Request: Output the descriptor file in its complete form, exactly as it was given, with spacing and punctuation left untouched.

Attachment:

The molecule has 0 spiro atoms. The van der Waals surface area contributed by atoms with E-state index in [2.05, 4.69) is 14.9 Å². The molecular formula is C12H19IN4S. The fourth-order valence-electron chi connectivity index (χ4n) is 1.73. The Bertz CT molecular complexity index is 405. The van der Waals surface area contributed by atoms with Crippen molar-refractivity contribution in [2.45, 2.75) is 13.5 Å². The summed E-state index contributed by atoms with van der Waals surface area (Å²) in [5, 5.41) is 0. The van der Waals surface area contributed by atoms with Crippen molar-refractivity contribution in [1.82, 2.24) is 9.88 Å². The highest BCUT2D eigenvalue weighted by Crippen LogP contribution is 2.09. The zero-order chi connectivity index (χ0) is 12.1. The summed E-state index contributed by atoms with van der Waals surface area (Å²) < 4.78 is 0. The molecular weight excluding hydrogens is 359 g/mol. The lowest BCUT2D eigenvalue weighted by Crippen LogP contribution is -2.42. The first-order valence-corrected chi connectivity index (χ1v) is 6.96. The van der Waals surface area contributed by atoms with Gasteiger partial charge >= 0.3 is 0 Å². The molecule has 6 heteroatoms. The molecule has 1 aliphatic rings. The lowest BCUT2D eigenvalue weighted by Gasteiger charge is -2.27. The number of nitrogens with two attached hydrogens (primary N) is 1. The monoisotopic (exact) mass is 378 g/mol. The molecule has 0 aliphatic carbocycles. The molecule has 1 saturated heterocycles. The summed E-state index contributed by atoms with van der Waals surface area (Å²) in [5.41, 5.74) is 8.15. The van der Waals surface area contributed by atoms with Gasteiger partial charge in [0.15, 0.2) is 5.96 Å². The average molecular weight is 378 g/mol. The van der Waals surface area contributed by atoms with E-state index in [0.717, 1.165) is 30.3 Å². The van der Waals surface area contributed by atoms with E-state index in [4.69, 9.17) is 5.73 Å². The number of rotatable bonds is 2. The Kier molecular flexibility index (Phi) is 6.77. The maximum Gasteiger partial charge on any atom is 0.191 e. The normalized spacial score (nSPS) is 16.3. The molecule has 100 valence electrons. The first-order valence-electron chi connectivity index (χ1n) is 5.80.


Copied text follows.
The molecule has 0 spiro atoms. The van der Waals surface area contributed by atoms with E-state index in [2.05, 4.69) is 14.9 Å². The molecular formula is C12H19IN4S. The fourth-order valence-electron chi connectivity index (χ4n) is 1.73. The Bertz CT molecular complexity index is 405. The van der Waals surface area contributed by atoms with Crippen molar-refractivity contribution in [2.45, 2.75) is 13.5 Å². The summed E-state index contributed by atoms with van der Waals surface area (Å²) in [5, 5.41) is 0. The van der Waals surface area contributed by atoms with Crippen molar-refractivity contribution in [1.82, 2.24) is 9.88 Å². The highest BCUT2D eigenvalue weighted by Crippen LogP contribution is 2.09. The zero-order chi connectivity index (χ0) is 12.1. The summed E-state index contributed by atoms with van der Waals surface area (Å²) < 4.78 is 0. The molecular weight excluding hydrogens is 359 g/mol. The lowest BCUT2D eigenvalue weighted by Crippen LogP contribution is -2.42. The first-order valence-corrected chi connectivity index (χ1v) is 6.96. The van der Waals surface area contributed by atoms with Gasteiger partial charge >= 0.3 is 0 Å². The molecule has 6 heteroatoms. The molecule has 1 aliphatic rings. The lowest BCUT2D eigenvalue weighted by Gasteiger charge is -2.27. The number of nitrogens with two attached hydrogens (primary N) is 1. The monoisotopic (exact) mass is 378 g/mol. The molecule has 0 aliphatic carbocycles. The molecule has 1 saturated heterocycles. The summed E-state index contributed by atoms with van der Waals surface area (Å²) in [5.41, 5.74) is 8.15. The van der Waals surface area contributed by atoms with Gasteiger partial charge in [0.15, 0.2) is 5.96 Å². The average molecular weight is 378 g/mol. The van der Waals surface area contributed by atoms with E-state index in [0.717, 1.165) is 30.3 Å². The van der Waals surface area contributed by atoms with E-state index in [4.69, 9.17) is 5.73 Å². The number of rotatable bonds is 2. The Kier molecular flexibility index (Phi) is 6.77. The maximum Gasteiger partial charge on any atom is 0.191 e. The normalized spacial score (nSPS) is 16.3. The molecule has 100 valence electrons. The first-order valence-electron chi connectivity index (χ1n) is 5.80.